Gareth Vaughan, sitting in for Bernard Hickey, details the key news overnight in 90 seconds at 9 am in association with Bank of New Zealand including news that Cabinet is today expected to approve legislation aimed at fast tracking reconstruction work in Canterbury after the big September 4 earthquake.
Ministers will brief cabinet colleagues on implications for their portfolios of the earthquake. Earthquake Recovery Minister Gerry Brownlee says cabinet will then consider temporary emergency legislation to help clear the way for reconstruction work. Vital reconstruction needed, according to Brownlee, includes repairing the sewage system. Parliament is expected to sit under urgency tomorrow to consider the legislation.
The Basel Committee on Banking Supervision decided over the weekend to introduce new rules and ratios described as the strictest since countries teamed up to regulate the global banking system in 1974. The regulators from 27 nations, including Australia, have decided banks must double their capital requirements over the next eight years as the new rules are introduced following the Global Financial Crisis.
Lenders will be forced to have common equity equal to at least 4.5% of assets, weighted according to their risk. Regulators will introduce an additional capital buffer of 2.5% to withstand future stress. Banks that fail to meet the second buffer won’t be allowed to pay dividends, although they won’t be forced to raise cash.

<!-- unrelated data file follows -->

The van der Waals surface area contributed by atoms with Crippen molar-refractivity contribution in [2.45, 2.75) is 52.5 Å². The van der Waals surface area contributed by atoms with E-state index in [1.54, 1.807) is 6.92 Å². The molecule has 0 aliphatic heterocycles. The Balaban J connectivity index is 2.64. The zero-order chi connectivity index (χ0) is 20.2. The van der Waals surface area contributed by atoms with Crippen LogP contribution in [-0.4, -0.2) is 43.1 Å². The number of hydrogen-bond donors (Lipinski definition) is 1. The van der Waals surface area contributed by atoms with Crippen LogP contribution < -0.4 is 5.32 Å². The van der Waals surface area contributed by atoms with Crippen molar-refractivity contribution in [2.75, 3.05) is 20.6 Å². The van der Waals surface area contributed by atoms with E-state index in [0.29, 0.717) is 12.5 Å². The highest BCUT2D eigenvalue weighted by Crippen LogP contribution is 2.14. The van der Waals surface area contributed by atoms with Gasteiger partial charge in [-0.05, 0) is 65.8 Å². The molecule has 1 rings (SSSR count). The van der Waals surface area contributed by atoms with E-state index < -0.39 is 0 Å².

Critics have raised concerns the new rules will force up borrowing costs for customers and curb lending just as the global economic recovery is struggling to get going.
The Reserve Bank of New Zealand isn't a member of the Basel Committee but is being kept in the loop on developments by the likes of the Australian Prudential Regulation Authority, the Executives' Meeting of East Asia-Pacific Central Banks, or EMEAP, which is a cooperative organisation of central banks and monetary authorities, and the Basel consultative group of smaller countries which the Reserve Bank is a member of.
The Reserve Bank says it will consider all aspects of the global regulatory discussion and will look to change standards where doing so is appropriate for the New Zealand financial system.
Meanwhile, a group of Hanover Finance debenture investors is considering mounting a legal challenge to last December’s deal that saw Allied Farmers swap its shares for their debentures, The Sunday Star-Times reports.
The investors have hired Auckland barrister Tim Rainey to evaluate legal options, and to investigate whether any misrepresentation occurred, both in the prospectus presented to Hanover debentureholders, and in statements made on investor roadshows.
Hanover's loan and property book was valued at NZ$396.2 million in December’s deal and is now valued at just NZ$94.3 million.
The deal saw some 16,400 Hanover Group investors issued 1.9 billion Allied Farmers shares valued at 20.7 cents each. Allied Farmers shares closed at just 3.4 cents on Friday.